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History of the 1999-2002 Shelby Series 1
Design work on the Shelby Series 1 began as early as 1994, and it ultimately became the only car designed completely from scratch by Carroll Shelby. While it didn’t quite turn into the successor to the original Shelby Cobra as planned, it did have some impressive performance credentials behind it by the time it launched, including an aluminum chassis and a top speed of 170 mph. Most people remember the car for what it wasn’t, unfortunately.
Original specifications called for a carbon fiber body, a rear-mounted Corvette C5 transaxle, a total weight of 2,650 lbs, and 500 horsepower, but the reality was somewhat more modest. The car’s weight increased to nearly 3,000 lbs as engineers adjusted to EPA mandates, and the installed engine ended up being the Oldsmobile Aurora’s V-8 motor, which offered 320 horespower and a 0 to 60 sprint in 4.4 seconds, instead of an Olds V-8 modified for the Indy Racing League.
From the time the model was announced, buyers lined up and plunked down deposits on a price that started at $85,000 in 1998 then successively rose to about $140,000. Production delays and the shift in the model’s performance proved to be too much for some early enthusiasts, though, and a number of buyers sued to get their deposits back.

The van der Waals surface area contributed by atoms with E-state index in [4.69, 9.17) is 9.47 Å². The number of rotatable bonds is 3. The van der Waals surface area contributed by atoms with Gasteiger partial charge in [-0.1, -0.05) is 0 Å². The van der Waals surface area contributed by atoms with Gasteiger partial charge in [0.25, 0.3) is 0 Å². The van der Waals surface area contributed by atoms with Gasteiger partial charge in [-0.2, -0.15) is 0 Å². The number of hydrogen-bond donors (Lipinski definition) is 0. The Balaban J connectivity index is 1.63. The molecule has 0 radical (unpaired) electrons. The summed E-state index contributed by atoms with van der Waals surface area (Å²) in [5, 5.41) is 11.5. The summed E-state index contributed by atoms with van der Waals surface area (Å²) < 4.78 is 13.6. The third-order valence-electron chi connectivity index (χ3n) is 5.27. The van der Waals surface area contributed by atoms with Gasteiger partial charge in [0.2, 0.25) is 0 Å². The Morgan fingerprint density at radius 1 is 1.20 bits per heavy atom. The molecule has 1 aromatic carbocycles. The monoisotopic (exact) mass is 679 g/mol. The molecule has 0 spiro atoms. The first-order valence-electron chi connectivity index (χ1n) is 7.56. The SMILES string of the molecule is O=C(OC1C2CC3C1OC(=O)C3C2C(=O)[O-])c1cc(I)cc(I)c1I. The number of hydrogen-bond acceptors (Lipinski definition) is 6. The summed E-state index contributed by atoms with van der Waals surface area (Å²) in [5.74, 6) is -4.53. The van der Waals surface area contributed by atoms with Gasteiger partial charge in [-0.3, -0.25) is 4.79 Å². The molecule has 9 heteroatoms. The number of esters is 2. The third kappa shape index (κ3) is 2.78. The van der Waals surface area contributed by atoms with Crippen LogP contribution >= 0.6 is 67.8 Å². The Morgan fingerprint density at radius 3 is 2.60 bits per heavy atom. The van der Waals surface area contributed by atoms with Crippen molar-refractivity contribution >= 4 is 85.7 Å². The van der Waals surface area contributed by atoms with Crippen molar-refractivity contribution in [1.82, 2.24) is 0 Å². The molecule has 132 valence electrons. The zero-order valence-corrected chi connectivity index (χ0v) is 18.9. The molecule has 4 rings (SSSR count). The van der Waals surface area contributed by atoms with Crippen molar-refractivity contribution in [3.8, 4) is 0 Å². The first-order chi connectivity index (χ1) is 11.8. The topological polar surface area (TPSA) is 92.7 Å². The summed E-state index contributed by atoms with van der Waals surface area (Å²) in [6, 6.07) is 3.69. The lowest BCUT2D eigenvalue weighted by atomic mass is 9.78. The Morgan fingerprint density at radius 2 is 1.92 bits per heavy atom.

The picture had brightened somewhat in about 2000, when a Vortec supercharged version was announced. Performance now approached the original claims, with 450 horsepower, 0 to 60 mph in 3.71 seconds, and a quarter mile in 12.4 seconds at 120.03 mph. However the base price had now risen to $174,975 and the supercharged model was $195,000.
By 2003 a new majority owner, Venture Corporation, was in control of Shelby American, and only 249 of the planned 500 Series 1s had been sold, about 80 of them supercharged. Venture went bankrupt in 2004 and Shelby bought the remaining stock, minus engines and transmissions, selling them as CSX5000 “component” cars. This maneuver eliminated the need for EPA and DOT certification since the buyer would complete the car himself, and CSX5000 cars sold for around $100,000.
Today the Shelby Series 1 elicits a mixed reaction—some enthusiasts recognize it as a true sports car with a Shelby pedigree while others bemoan what could have been. Setting aside the back story, however, the Series 1 can provide a lot of fun and exclusivity, and it seems to have run its course of depreciation. Lots of low-mile examples exist, but astute buyers will be more concerned with whether or not the car is equipped with a blower.
1999 shelby series 1 Info
8-cyl. 244cid/320hp FI
8-cyl. 244cid/474hp FI Supercharged
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